A quick note: Part of understanding what made The Ronettes’ songs work so well for them is the lyrics penned for Ronnie that advance their “tough girl, bad girl” persona. Consider the lyrics to “(The Best Part)…”, written by guys (Phil Spector, Pete Anders, and Vini Poncia), for guys. Care to guess who’s in charge of this relationship? (my boldings):

Baby, when we break up from a quarrel or a fight
I can’t wait to have you back and hold you oh so tight

Tell me why, I wanna know
Tell me why, is it so
That the best part of breaking up is when you’re making up
Best part of breaking up is when you’re making up
But after breaking up, be sure you’re making up with me

Every time you leave I get those teardrops in my eyes
They always seem to go away when you apologize

Tell me why, I wanna know
Tell me why, is it so
That the best part of breaking up is when you’re making up
Best part of breaking up is when you’re making up
But after breaking up, be sure you’re making up with me

Come on baby, come on baby
Don’t say maybe
Well it makes no difference who is wrong
Just as long as I’ll be with you

Baby I’ll be lonely ’til you’re back where you should be
‘Cause baby, I belong to you and you belong to me

Tell me why, I wanna know
Tell me why, is it so
That the best part of breaking up is when you’re making up
Best part of breaking up is when you’re making up
But after breaking up, be sure you’re making up with me

Come on baby, come on baby
Don’t say maybe

Sophisticated? Of course not. But notice how these are not your typical girl-group lyrics, where the singer is telling her friends about the boy she loves and/or can’t have. These lyrics are personal, insistent, pleading, and sung by girl directly to boy, in a way every adolescent could identify with, understand, and dream about.

4. “Do I Love You”. Considering the intricate, sax-and-rhythm driven power intro, this song – and Ronnie’s lead vocal – is much more mellow and understated than the previous three singles. Nevertheless, I find the overall sound mesmerizing and the vocals (lead and backing) incredibly sexy and romantic. The horns which drive the rhythm throughout employ some pretty inventive charts without distracting the vocals. A nice contrast from the “big sound” of their previous hits.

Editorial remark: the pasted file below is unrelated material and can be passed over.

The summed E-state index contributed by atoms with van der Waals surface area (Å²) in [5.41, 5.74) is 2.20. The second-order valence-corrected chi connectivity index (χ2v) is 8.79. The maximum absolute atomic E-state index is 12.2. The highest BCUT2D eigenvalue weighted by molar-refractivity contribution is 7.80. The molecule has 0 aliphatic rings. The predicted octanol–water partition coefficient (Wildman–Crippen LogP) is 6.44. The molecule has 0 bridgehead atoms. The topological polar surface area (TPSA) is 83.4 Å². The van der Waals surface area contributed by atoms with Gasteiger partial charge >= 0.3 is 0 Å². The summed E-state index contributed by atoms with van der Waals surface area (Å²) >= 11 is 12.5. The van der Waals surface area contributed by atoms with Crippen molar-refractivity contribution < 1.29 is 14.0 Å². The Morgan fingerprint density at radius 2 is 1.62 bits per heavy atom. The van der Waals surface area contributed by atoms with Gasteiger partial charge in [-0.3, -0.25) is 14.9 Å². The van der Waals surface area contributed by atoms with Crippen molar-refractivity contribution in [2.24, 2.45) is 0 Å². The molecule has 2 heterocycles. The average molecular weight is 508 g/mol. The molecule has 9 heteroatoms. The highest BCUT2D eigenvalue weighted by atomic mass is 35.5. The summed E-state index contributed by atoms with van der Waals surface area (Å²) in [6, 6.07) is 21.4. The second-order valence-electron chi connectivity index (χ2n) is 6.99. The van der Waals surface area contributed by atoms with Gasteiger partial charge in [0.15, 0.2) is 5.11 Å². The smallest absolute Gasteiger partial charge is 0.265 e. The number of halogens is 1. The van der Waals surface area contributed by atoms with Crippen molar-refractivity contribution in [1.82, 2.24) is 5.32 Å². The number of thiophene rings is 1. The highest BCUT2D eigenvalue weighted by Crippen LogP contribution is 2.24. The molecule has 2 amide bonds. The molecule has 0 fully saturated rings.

5. “Walking In The Rain”. Unlike the previous four songs, the primary attraction of this tune lies less in the performance then its message. Richard Williams: “Walking In The Rain” has the advantage of such a lovely lyrical idea [ed. note: by the legendary team of Barry Mann and Cynthia Weil] …the girl says she’ll know Mr. Right when he comes along because he’ll enjoy the same things she does, like “walking in the rain”. A simple, lovely thought couched in a tune and arrangement which are genuinely delicate, despite the weight of [Spector’s production]. While there’s nothing particularly unique or inventive here production-wise (other than, perhaps, the use of a little more echo), it’s a fine performance nonethess. (Note: the song is perhaps better known from its remake by Jay and The Americans, whose interpretation turned it into one of their biggest hits.)

Unfortunately for The Ronettes, the material following these songs didn’t quite keep up, and by 1966 pop music was moving in a new, more revolutionary, direction. Following the commercial failure of his majestic “River Deep, Mountain High” single (by Ike & Tina Turner and deemed “too black” for white radio, “too white” for black radio), Spector became increasingly dispirited and disinterested in the careers of those whom he had helped build. While The Ronettes continued to make some fine recordings – “When I Saw You”, “Keep On Dancing”, and “I Can Hear Music” (the latter turned into a mini-classic two years later by Carl Wilson’s production for The Beach Boys), their salad days had come and gone. Nevertheless, one need only hear one of their major hits between other songs of the period to understand just how unique and powerful their sound truly was, and why they’re considered one of the all-time great girl-groups in pop music history.

For those wanting to discover for themselves the greatness of the Ronettes, might I suggest “The Best of The Ronettes”. Or, if you want to hear their work in the context of a greater Phil Spector listening experience, I’d highly recommend checking out his “Back To Mono” anthology.

…Oh, did I mention their devilish version of “I Saw Mommy Kissing Santa Claus” on Phil Spector’s Christmas album, “A Christmas Gift To You”? More on that in a future post. Given the time of season, very soon!

Filed in: Uncategorized by The Great White Shank at 01:51 | Comments (0)